In under a minute all the fighting had ceased and the arena was clear of brawlers and spectators. The police just watched as the fight’s participants fled out the back door of the arena. The senior arena employee walked up to the police constables.

A somewhat, stocky constable appeared to be in charge. He looked to be in his mid-forties. The police officer turned to the head arena attendant, “Looks like quite the kafuffle you had going on here. We’re not going to bother chasing those guys. There’s too many of them and it would be too hard figuring out which men we should charge. My men will just walk around to make sure there aren’t any more fans hiding somewhere in the arena. I will need you to show me to your office so that I can ask you some questions for the police report.”

“No problem, Officer.”

Episode 41

Gypsy had just arrived at the Greyhound terminal in Winnipeg. After the summer rock festival, he hitchhiked to Fargo, North Dakota where he knew a few friends. While he was there Gypsy found work as a casual employee at the Fargo Addictions Center. He enjoyed working there, but lost his position after he was seen smoking a joint behind a large garbage bin during his coffee break.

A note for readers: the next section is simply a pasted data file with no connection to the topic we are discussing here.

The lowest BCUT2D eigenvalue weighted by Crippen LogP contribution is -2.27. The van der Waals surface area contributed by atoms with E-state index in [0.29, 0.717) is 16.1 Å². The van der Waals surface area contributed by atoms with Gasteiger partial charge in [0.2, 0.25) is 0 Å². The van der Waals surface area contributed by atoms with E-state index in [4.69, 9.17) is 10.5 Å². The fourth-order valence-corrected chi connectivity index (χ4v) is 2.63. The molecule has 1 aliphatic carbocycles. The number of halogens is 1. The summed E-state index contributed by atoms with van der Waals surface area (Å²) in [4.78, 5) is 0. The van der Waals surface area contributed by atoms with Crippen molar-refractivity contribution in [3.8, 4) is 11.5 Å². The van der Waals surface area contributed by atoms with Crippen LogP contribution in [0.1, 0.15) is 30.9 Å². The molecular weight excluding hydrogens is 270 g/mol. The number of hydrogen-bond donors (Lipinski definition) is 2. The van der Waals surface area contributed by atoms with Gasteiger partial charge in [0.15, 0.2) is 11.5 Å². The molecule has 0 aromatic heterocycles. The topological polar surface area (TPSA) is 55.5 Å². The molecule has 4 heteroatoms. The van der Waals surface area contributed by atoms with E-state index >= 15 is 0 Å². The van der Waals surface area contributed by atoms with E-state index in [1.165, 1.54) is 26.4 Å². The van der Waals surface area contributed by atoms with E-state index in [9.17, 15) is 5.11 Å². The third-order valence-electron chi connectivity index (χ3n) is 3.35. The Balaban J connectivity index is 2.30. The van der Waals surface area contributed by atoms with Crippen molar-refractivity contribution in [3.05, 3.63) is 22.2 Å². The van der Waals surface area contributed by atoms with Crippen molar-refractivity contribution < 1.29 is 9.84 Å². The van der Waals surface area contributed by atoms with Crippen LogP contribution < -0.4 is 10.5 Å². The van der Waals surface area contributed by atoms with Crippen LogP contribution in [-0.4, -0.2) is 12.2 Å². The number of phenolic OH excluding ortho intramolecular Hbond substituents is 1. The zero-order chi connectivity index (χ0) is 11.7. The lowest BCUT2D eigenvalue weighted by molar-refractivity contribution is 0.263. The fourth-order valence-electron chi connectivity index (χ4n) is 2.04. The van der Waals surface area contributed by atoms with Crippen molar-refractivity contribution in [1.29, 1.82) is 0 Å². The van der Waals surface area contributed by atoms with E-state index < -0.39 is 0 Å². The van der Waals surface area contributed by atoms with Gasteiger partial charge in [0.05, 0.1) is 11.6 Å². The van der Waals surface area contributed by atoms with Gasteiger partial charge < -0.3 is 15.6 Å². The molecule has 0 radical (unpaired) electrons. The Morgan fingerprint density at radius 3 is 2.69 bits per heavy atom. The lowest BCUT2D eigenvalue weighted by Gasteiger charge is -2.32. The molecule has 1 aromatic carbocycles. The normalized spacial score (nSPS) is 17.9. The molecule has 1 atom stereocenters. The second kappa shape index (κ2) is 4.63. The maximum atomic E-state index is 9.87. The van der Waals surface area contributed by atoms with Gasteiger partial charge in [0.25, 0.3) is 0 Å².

Gypsy had been with a lot of females, but from time to time, he would think about Misty, the girl he met at the rock festival when he was in Winnipeg, Manitoba, Canada. He knew that Misty’s dad hated him, but this didn’t deter him from wanting to go back to Winnipeg. As Gypsy had just lost his job in Fargo and the people he had been staying with weren’t really close friends, he figured that now was as good a time as any to leave the United States and head for Canada.